Genetic drugs account for half of all prescription drug purchases in the United States. Although they are bioequivalent to their branded counterparts, they are typically sold at substantial discounts from the branded price. Given this, the purpose of this analysis is to examine the impact of the introduction of generic forms of selected opioids on their diversion to the illicit marketplace. The analgesics in this analysis include oxycodone ER (extended release), and the fentanyl transdermal patch. The data were collected through a post-marketing surveillance initiative supported by the Researched Abuse Diversion and Addiction-Related Surveillance (RADARS®) System risk management program, gathered on a quatterly basis from a national sample of police and regulatory agencies. The results indicate that with oxycodone ER and the fentanyl transdermal patch, the diversion of their generic formulations occurs less often than that of the branded products, and that the introduction of the generic formulations did not significantly increase the overall levels of diversion during the period covered by this analysis. Although diversion did not increase in the short-term, the need for longer term monitoring appears warranted.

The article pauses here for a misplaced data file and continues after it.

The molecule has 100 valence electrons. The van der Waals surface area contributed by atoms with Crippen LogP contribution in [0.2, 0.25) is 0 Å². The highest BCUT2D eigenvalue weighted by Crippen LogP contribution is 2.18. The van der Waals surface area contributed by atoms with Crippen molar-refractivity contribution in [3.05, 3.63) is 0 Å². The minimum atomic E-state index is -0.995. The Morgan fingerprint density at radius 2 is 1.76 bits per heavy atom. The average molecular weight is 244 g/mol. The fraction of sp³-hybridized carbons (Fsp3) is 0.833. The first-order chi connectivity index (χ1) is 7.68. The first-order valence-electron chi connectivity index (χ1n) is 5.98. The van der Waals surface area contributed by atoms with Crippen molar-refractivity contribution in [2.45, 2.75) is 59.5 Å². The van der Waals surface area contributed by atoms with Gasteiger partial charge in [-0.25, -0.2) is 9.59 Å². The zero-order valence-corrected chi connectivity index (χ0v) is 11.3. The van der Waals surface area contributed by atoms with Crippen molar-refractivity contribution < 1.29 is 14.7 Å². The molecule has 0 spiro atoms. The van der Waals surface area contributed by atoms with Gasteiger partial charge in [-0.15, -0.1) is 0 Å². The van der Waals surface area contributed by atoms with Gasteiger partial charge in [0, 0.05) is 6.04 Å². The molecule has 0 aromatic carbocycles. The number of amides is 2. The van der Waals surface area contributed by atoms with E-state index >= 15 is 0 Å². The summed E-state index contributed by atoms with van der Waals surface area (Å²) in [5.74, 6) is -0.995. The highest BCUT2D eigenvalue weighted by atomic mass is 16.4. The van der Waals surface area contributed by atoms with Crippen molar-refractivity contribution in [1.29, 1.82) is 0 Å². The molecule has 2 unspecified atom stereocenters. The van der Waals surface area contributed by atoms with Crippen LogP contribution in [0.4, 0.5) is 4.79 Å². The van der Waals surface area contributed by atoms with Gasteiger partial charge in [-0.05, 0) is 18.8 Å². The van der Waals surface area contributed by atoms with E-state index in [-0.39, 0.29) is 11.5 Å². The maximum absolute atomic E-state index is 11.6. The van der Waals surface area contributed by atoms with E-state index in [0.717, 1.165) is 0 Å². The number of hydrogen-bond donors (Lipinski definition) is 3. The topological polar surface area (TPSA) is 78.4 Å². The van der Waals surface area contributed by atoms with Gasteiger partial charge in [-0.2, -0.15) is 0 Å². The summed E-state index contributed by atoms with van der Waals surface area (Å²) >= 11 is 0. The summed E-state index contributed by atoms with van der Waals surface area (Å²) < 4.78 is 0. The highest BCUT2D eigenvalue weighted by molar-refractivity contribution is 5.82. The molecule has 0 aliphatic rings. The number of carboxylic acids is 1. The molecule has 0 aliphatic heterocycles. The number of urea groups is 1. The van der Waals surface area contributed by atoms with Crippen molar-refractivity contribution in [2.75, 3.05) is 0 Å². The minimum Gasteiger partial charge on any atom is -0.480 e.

|Number of pages||7|
|Journal||Journal of opioid management|
|State||Published - 2009|